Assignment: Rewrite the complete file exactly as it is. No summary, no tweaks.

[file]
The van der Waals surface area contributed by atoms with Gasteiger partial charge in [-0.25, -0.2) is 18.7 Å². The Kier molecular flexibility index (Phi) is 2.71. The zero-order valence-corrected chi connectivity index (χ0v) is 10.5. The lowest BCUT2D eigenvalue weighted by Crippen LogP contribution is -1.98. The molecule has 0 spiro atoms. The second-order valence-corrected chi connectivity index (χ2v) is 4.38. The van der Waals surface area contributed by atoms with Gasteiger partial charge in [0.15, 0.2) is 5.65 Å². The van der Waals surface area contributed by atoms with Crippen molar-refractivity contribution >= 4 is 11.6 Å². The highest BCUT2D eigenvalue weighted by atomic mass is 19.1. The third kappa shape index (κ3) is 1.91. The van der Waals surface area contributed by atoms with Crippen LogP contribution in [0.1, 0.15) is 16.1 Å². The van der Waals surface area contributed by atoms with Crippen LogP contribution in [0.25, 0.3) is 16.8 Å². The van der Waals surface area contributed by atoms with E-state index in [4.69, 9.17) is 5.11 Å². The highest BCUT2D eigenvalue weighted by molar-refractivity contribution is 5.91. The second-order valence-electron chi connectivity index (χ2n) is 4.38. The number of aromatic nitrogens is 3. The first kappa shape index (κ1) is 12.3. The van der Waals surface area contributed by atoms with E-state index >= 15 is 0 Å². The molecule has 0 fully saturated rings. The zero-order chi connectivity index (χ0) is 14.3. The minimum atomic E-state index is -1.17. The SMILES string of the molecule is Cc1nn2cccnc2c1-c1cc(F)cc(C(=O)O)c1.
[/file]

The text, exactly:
The van der Waals surface area contributed by atoms with Gasteiger partial charge in [-0.25, -0.2) is 18.7 Å². The Kier molecular flexibility index (Phi) is 2.71. The zero-order valence-corrected chi connectivity index (χ0v) is 10.5. The lowest BCUT2D eigenvalue weighted by Crippen LogP contribution is -1.98. The molecule has 0 spiro atoms. The second-order valence-corrected chi connectivity index (χ2v) is 4.38. The van der Waals surface area contributed by atoms with Gasteiger partial charge in [0.15, 0.2) is 5.65 Å². The van der Waals surface area contributed by atoms with Crippen molar-refractivity contribution >= 4 is 11.6 Å². The highest BCUT2D eigenvalue weighted by atomic mass is 19.1. The third kappa shape index (κ3) is 1.91. The van der Waals surface area contributed by atoms with Crippen LogP contribution in [0.1, 0.15) is 16.1 Å². The van der Waals surface area contributed by atoms with Crippen LogP contribution in [0.25, 0.3) is 16.8 Å². The van der Waals surface area contributed by atoms with E-state index in [4.69, 9.17) is 5.11 Å². The highest BCUT2D eigenvalue weighted by molar-refractivity contribution is 5.91. The second-order valence-electron chi connectivity index (χ2n) is 4.38. The number of aromatic nitrogens is 3. The first kappa shape index (κ1) is 12.3. The van der Waals surface area contributed by atoms with E-state index >= 15 is 0 Å². The molecule has 0 fully saturated rings. The zero-order chi connectivity index (χ0) is 14.3. The minimum atomic E-state index is -1.17. The SMILES string of the molecule is Cc1nn2cccnc2c1-c1cc(F)cc(C(=O)O)c1.